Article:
To give you a good idea of what you should be wearing when riding, our riders have put together this handy list of essential cycling apparel.
Getting started with cycling is as easy as riding a bike, literally. But before you jump on your bike and start pedalling away, it’s important to ensure that you’re correctly attired.
Trust us when we say that if you’re serious about cycling, jeans and a T-shirt simply won’t cut it. To give you a good idea of what you should be wearing when riding, we’ve put together this handy list of essential cycling apparel.
First things first, you’re going to need some protection for your noggin. No matter what else you choose to wear, your helmet is the most important piece of cycling kit you’ll ever invest in.
Helmets come in all kinds of colours and designs, and you’re the one who will have to wear it, so make sure that you pick a design you prefer. That being said, the brighter the colour you choose the easier it is to be seen.
There are various sizes available, and most helmets have an adjustable fitting inside so that they can be scaled to fit all head shapes. A correctly fitted helmet should be comfortable yet sturdy; it should sit level on your head and fit snugly so that it doesn’t move more than an inch.
Once you’ve properly secured the helmet on your head, be sure to adjust the chin strap so that it’s a snug fit and doesn’t pinch the skin.
Simply put, these are shorts specifically designed to make riding more comfortable. Tight fitting shorts are useful for longer rides, as they help dissipate heat and prevent chafing, whilst also considerably reducing wind resistance.
Baggy shorts on the other hand are much more popular with mountain bikers, as they tend to feature extra padding and plenty of pockets to store all the necessities for the journey.
Before you start, we’re not talking about the fluorescent woolly warmers that should never have outlived the 80s. No, body warmers for cyclists consist of skin tight thermals that fit under your clothes.
We already mentioned the benefits of close fitting clothing above, but the truth is that if you’re serious about cycling then you’re going to have to develop a love for spandex. You don’t have to go all out straight away and purchase a full body suit, but arm and knee warmers are definitely a must, especially when the weather is not so hot.
The best warmers are anatomically shaped to fit your body perfectly whist still allowing you maximum movement.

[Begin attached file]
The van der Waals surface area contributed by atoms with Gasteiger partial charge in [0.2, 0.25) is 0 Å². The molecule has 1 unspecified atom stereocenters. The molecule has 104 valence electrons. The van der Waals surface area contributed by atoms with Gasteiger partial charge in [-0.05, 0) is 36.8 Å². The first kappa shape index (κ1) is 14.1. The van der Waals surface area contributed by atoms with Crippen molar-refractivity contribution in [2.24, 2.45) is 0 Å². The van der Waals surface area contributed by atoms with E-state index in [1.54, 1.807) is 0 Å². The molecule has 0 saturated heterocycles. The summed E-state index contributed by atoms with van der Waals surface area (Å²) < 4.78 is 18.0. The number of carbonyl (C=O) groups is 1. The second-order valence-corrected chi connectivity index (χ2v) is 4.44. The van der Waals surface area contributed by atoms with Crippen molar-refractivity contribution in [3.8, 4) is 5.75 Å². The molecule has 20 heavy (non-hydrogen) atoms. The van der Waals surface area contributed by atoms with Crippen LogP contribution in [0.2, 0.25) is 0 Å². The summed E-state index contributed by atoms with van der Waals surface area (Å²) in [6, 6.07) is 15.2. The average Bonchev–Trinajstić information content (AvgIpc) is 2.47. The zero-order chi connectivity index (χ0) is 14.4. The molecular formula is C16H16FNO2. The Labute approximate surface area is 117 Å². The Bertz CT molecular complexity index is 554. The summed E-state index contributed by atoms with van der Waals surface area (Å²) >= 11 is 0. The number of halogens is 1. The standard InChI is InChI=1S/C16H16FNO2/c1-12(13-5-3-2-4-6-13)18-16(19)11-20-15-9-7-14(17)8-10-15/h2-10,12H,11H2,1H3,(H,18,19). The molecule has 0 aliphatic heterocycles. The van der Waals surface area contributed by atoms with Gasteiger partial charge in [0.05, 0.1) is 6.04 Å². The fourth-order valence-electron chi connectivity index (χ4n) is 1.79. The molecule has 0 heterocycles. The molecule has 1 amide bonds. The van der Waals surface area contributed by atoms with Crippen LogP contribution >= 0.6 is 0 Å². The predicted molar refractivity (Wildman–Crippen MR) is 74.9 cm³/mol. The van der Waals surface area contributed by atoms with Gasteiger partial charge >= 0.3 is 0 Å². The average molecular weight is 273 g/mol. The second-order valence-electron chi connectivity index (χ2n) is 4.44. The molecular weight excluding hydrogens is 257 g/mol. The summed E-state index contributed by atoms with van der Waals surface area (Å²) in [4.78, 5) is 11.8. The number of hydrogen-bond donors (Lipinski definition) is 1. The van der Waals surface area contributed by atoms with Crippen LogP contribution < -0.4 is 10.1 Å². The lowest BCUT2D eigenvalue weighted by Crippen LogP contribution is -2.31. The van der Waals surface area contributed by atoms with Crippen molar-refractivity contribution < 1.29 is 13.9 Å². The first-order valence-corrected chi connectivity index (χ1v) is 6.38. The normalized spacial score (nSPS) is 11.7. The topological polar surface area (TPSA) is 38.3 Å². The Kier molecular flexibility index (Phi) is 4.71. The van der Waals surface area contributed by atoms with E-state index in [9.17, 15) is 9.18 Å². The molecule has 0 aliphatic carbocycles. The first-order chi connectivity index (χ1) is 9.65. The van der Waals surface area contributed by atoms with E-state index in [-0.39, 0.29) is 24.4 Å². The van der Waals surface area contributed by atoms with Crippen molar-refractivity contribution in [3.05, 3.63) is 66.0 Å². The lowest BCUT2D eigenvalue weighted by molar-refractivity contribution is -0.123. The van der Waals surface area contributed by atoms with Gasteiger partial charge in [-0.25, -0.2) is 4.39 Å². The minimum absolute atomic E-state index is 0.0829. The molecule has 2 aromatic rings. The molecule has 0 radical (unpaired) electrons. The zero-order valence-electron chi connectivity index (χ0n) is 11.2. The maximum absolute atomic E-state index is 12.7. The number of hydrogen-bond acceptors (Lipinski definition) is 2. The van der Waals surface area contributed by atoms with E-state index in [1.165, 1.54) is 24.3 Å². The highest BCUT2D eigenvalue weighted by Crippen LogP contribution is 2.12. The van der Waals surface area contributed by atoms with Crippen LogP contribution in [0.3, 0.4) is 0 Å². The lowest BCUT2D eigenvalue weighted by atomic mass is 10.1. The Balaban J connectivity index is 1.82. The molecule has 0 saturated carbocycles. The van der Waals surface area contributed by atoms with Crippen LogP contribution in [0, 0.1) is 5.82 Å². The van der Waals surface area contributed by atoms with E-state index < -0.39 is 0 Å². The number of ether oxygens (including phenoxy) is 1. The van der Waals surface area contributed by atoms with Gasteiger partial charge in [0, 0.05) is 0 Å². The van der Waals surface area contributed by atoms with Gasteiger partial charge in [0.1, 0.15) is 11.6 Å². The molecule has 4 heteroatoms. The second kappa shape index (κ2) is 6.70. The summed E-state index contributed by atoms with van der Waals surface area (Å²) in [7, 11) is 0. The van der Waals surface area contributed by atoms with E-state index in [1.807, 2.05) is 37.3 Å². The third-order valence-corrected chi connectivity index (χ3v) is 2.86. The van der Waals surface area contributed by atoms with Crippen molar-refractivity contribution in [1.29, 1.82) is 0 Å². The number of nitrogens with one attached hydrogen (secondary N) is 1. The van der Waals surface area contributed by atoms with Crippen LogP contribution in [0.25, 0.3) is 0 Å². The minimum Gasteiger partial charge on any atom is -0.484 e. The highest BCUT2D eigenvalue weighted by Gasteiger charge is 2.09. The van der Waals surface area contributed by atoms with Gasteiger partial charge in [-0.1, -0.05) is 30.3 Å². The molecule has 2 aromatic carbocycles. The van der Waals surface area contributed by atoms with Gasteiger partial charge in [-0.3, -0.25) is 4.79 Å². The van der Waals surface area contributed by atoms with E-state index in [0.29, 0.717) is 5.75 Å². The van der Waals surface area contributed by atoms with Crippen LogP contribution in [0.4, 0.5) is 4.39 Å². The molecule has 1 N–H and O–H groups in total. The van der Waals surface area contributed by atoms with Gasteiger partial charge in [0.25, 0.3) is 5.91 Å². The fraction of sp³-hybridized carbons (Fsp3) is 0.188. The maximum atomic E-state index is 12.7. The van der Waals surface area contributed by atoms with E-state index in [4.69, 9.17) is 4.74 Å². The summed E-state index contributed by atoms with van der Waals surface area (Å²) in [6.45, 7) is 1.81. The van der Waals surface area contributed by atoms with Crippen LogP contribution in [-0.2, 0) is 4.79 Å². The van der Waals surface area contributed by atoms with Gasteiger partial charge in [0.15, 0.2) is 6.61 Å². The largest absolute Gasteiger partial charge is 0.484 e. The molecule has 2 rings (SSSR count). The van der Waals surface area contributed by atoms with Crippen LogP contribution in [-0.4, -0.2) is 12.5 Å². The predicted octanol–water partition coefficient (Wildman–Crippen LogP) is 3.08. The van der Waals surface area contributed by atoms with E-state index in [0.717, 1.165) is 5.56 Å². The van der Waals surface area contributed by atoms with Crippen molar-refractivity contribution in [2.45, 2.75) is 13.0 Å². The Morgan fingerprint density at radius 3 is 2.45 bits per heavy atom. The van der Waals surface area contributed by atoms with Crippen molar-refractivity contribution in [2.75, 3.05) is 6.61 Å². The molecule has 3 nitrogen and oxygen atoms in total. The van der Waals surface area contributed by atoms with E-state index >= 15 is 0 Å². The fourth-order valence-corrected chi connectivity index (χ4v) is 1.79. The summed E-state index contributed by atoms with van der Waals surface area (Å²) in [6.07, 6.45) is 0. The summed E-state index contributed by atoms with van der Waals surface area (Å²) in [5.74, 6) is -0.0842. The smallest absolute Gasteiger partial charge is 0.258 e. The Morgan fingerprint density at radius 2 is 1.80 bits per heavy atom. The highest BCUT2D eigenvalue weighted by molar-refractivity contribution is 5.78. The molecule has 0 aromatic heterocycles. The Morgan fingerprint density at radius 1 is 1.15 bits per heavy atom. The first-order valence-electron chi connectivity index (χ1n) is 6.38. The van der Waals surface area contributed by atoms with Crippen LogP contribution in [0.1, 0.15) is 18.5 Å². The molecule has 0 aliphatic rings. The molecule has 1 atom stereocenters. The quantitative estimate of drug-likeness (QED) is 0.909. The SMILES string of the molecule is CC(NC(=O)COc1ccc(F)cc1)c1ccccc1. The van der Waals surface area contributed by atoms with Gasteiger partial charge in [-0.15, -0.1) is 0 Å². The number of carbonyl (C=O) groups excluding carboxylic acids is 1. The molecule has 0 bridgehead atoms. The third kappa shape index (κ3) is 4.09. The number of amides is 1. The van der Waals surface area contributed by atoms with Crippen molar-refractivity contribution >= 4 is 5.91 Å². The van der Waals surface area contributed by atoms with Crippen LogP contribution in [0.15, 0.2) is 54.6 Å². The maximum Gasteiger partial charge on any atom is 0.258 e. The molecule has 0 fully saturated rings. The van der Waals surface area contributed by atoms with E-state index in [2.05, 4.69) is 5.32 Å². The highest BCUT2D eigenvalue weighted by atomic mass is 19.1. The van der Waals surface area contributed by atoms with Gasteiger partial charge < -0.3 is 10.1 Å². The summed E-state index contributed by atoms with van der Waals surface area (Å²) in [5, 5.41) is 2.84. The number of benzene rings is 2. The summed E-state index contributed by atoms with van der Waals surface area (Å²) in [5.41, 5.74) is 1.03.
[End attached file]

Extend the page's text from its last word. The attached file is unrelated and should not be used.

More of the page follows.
Jackets and Gilets
Vest-like Gilets and lightweight jackets are practical outdoor wear that bring a much needed extra layer of protection to cyclists. Whilst they probably won’t protect you against the bumps and bruises from falling off the bike (it happens to the best of us), they will help keep you warm and dry, with the windproof and waterproof material keeping out the chill.
They’re also versatile and thin enough to be taken off and easily stored away, plus there are plenty of fluorescent options available for those who like riding when it’s dark out.
One thing you’re sure to notice when you begin cycling is how cold your hands can get. If left exposed they have to bear the brunt of all the elements whilst steadfastly gripped to your handlebar. With this in mind, it’s of course well worth purchasing a quality pair of gloves to keep your fingers from going completely numb.
There a number of types of glove available, in both fingerless and long fingered varieties, each with multiple options for levels of thickness. Cycling gloves tend to be relatively thin and come with grip prints to help you keep a firm hold on those bars. Once again, the colour and design depend on your preference.
Cycling specific shoes will have threads built into their sole so that cleats can be bolted on and you can keep your feet attached to clipless pedals. If you’ve only got regular trainers to hand, it’s worth going out and purchasing a specialised pair for riding, but in the meantime you should look to wear footwear with stiff soles, so that your feet don’t get sore against the pedals.
So that’s it for our collection of essential cycling wear, but if you’ve got any items you’d recommend or you think we’ve missed anything off the list, feel free to let us know in the comments below.